In this issue
Building bridges – the importance of counselling and personal development in spiritual growth
Linda Watkinson considers what place counselling and personal development have within church and faith community settings
Open heart, open mind: conversing with the soul
The therapist who can help the soul to speak can open the way to healing, says Andrew Powell
Does God exist?
John Rowan uses Ken Wilber’s theories regarding levels of consciousness to explore how we know whether God exists
Counselling and spiritual accompaniment: the same, but distinct
Peter Gubi’s research shows many similarities in the practices of spiritual accompaniment and counselling, but differences in standards of training, working to an ethical framework and supervision. He asks what role APSCC might have in addressing these differences
From the chair
Lynette Harborne: 1,001 members
Lead advisor update
Salma Khalid: Spiritually uplifting
Welcome from the editor
‘What is your vision for Thresholds in the future?’ This was one of the questions put to me when I attended an interview for the post of editor of Thresholds. Vision? Did I have any vision? I remember a moment of panic, then after a long pause I answered somewhat nervously, but with passion, that I felt the journal should reflect the rich, wide spiritual backgrounds and practices of the membership, and be a resource to practitioners, whatever their spiritual background. As I am sitting here writing my first editorial, I guess that this must be a vision shared by others, and I am delighted to join the APSCC team.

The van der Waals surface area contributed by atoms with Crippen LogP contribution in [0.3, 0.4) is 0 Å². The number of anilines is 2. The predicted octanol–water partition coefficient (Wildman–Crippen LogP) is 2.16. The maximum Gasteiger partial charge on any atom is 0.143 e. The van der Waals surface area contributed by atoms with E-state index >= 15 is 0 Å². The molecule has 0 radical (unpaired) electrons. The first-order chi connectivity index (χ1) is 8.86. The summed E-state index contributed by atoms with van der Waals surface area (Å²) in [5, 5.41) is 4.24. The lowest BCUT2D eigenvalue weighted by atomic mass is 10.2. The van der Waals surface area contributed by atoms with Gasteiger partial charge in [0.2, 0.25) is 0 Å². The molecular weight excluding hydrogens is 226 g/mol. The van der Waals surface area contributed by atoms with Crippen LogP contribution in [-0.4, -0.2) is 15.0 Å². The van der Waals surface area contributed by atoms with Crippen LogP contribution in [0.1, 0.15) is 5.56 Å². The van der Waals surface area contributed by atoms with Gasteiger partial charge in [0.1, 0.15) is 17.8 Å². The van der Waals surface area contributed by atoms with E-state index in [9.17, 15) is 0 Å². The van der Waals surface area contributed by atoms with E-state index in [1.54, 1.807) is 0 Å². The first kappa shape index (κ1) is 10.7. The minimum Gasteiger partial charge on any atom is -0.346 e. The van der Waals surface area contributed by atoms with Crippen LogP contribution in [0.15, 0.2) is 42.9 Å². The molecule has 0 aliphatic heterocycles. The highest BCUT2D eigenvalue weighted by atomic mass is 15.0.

As a counsellor and researcher spirituality often seems to be at the heart of what I do. People often seem on a quest for meaning in their lives asking questions such as, ‘who am I?’ or, ‘what is the point in all of this?’ I am always amazed by the power of these questions; and the rich diversity of spiritual beliefs and practices that emerge, often very different from my own. Indeed, I am reminded constantly how fundamental spirituality is to the person’s sense of wellbeing.
Difference is not necessarily a bad thing as it can result in rich tapestries of understanding being created and multicultural conversations taking place. A young Muslim woman I am currently working with said to me recently, ‘the divine is the key. It is where we meet. Even though you are from a different faith and culture, it is through this spiritual layer that meaningful conversations happen and my pain is dispersed.’
A big thank you to all of you who responded and completed the questionnaire about Thresholds. I have carefully read all of your responses, and this helps me as a new editor to gain an understanding of what you are looking for in your journal. As you will see, Thresholds has a new look in this issue. We are hoping to include articles and features from a wide range of practitioners and specialists in the field, together with your letters, book reviews and updates from the Chair and Lead Advisor of APSCC. There have also been requests for a practitioner’s page where ethical dilemmas, challenges and examples of good practice can be shared. If you have ideas for this (or any other) page, and would like to contribute, then do contact me at: firstname.lastname@example.org.
Within this issue you will find articles from Andrew Powell, looking at how conversing with the soul can bring about healing; John Rowan asks, ‘Does God exist?’ and explores how answers to this question may depend on our level of consciousness; Peter Gubi shares his research into similarities between spiritual accompaniment and counselling and asks what role APSCC might take in addressing differences; and Linda Watkinson explores the place of counselling and personal development within church and faith community settings.
Dr Susan Dale